Thousands of people have tweeted, shared statuses, and started conversations to spread the world about the Nigerian school girl kidnappings. The hashtag #BringBackOurGirls, has become a global campaign for the awareness and safe return of the young girls. Through the use of social media, more and more people are becoming aware of the inaction of the Nigerian government. They are sympathizing with the families of the girls who have to experience the heartbreak of not having their child with them each day. The social media campaign has allowed the everyday citizen to become involved in the global tragedy, but there is the question of whether or not it is helping or hurting the Nigerian people.


A Nigerian-American writer, Jumoke Balogun, claims the campaign only furthers American military expansionist agenda. She states, “your calls for the United States to get involved in this crisis undermines the democratic process in Nigeria and co-opts the growing movement against the inept and kleptocratic Jonathan administration.” Her belief is that instead of promoting the involvement of the U.S. military, people who want to help should share and tweet about the activists and journalists that are on the ground in Nigeria risking their lives to challenge the Nigerian government.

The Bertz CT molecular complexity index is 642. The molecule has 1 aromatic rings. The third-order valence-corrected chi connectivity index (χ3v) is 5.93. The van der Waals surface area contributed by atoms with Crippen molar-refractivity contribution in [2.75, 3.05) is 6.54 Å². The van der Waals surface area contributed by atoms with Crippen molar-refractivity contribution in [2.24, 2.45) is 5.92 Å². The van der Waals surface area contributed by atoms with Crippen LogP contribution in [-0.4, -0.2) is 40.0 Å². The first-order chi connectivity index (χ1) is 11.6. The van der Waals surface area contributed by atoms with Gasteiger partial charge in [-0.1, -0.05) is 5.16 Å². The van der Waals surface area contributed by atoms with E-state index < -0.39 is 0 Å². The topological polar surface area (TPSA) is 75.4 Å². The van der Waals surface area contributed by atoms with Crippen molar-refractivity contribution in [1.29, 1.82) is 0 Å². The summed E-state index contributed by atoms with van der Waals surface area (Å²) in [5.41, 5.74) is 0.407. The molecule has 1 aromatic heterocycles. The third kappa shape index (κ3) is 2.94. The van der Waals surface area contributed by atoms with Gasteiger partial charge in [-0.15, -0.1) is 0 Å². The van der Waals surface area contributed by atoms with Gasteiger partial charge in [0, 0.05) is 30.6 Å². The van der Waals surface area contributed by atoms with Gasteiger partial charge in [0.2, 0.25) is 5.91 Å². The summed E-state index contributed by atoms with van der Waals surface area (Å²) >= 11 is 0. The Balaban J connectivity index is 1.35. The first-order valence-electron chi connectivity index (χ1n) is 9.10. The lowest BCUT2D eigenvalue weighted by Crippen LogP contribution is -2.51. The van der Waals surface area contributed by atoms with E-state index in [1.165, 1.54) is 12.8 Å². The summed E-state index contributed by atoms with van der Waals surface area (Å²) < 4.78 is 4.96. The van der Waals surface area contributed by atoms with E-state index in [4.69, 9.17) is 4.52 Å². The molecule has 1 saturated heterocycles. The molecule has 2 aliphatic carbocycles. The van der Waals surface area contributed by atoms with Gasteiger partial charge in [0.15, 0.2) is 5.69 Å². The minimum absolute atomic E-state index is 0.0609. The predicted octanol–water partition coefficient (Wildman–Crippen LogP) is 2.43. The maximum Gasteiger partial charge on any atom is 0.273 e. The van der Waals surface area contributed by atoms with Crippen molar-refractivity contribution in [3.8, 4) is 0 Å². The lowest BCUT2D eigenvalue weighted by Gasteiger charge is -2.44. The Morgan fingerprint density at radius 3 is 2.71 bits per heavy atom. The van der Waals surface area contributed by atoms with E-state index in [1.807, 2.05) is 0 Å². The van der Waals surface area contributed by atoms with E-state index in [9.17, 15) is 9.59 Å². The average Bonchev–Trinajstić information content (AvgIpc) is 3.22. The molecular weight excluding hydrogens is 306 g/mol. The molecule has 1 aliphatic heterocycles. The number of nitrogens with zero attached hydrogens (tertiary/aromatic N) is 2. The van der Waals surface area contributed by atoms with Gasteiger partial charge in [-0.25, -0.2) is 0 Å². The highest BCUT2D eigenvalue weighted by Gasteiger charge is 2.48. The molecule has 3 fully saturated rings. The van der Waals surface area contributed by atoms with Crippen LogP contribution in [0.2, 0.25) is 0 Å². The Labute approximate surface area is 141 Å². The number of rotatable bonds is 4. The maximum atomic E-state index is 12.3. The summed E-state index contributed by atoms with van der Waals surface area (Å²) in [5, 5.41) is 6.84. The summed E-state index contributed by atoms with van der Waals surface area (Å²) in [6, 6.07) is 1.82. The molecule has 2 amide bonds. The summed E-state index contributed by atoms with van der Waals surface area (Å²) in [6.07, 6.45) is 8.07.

Balogun makes a valid point. Far too often people become involved or passionate about a cause they know little about. Their intentions may be good, but the consequences of their actions on a country they have little context of could potentially hurt its people.


A black American writer, Marissa Jackson, responded to Balogun’s argument saying that the campaign is a positive thing. She recognized that the intentions of U.S. involvement may not be always be pure, but the fact that people all over the world are acknowledging that the lives of 276 black girls are important is a good thing. Jackson states,

“if it had not been for us–activists, scholars, policymakers, artists, celebrities, dignitaries, and every day concerned citizens of the world throughout the world–we would not be experiencing the very necessary virtual Nigerian Spring that we are experiencing today.”


In today’s world, social media has made spreading awareness of events like this one around the globe exceedingly expedient. This allows people to share ideas and start conversations. It also allows people to spread misleading or false information. What is important to note about #BringBackOurGirls, are both the potentially harmful effects as well as the positive effects. If one is going to be a part of the conversation and encourage change, be sure to know all the facts and be conscientious about it.


#BringBackOurGirls is a campaign that will hopefully bring enough awareness and pressure until the girls are safely returned to the homes. It may also become a campaign that, in the end, helps Nigeria more than it hurts.


What do you think of #BringBackOurGirls campaign? Is it helping or hurting? Let me know in the comments below or tweet at me @whatsthesich